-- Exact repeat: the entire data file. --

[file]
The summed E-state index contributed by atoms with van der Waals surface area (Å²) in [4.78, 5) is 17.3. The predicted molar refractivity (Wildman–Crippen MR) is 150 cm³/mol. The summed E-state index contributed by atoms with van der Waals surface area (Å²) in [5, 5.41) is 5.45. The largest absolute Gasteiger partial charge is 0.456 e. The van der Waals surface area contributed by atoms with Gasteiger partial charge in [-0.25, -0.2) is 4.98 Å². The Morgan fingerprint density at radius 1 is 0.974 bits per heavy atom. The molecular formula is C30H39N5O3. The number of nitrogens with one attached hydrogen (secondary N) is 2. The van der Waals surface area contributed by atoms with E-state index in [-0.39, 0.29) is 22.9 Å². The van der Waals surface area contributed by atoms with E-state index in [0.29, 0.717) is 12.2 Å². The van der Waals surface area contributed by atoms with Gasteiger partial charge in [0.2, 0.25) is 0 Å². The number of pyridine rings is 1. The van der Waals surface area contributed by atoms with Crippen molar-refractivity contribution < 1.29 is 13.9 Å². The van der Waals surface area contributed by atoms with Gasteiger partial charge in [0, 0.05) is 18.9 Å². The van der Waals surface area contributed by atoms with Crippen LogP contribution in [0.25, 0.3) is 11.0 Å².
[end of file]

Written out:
The summed E-state index contributed by atoms with van der Waals surface area (Å²) in [4.78, 5) is 17.3. The predicted molar refractivity (Wildman–Crippen MR) is 150 cm³/mol. The summed E-state index contributed by atoms with van der Waals surface area (Å²) in [5, 5.41) is 5.45. The largest absolute Gasteiger partial charge is 0.456 e. The van der Waals surface area contributed by atoms with Gasteiger partial charge in [-0.25, -0.2) is 4.98 Å². The Morgan fingerprint density at radius 1 is 0.974 bits per heavy atom. The molecular formula is C30H39N5O3. The number of nitrogens with one attached hydrogen (secondary N) is 2. The van der Waals surface area contributed by atoms with E-state index in [-0.39, 0.29) is 22.9 Å². The van der Waals surface area contributed by atoms with E-state index in [0.29, 0.717) is 12.2 Å². The van der Waals surface area contributed by atoms with Gasteiger partial charge in [0.2, 0.25) is 0 Å². The number of pyridine rings is 1. The van der Waals surface area contributed by atoms with Crippen molar-refractivity contribution < 1.29 is 13.9 Å². The van der Waals surface area contributed by atoms with Gasteiger partial charge in [0, 0.05) is 18.9 Å². The van der Waals surface area contributed by atoms with Crippen LogP contribution in [0.25, 0.3) is 11.0 Å².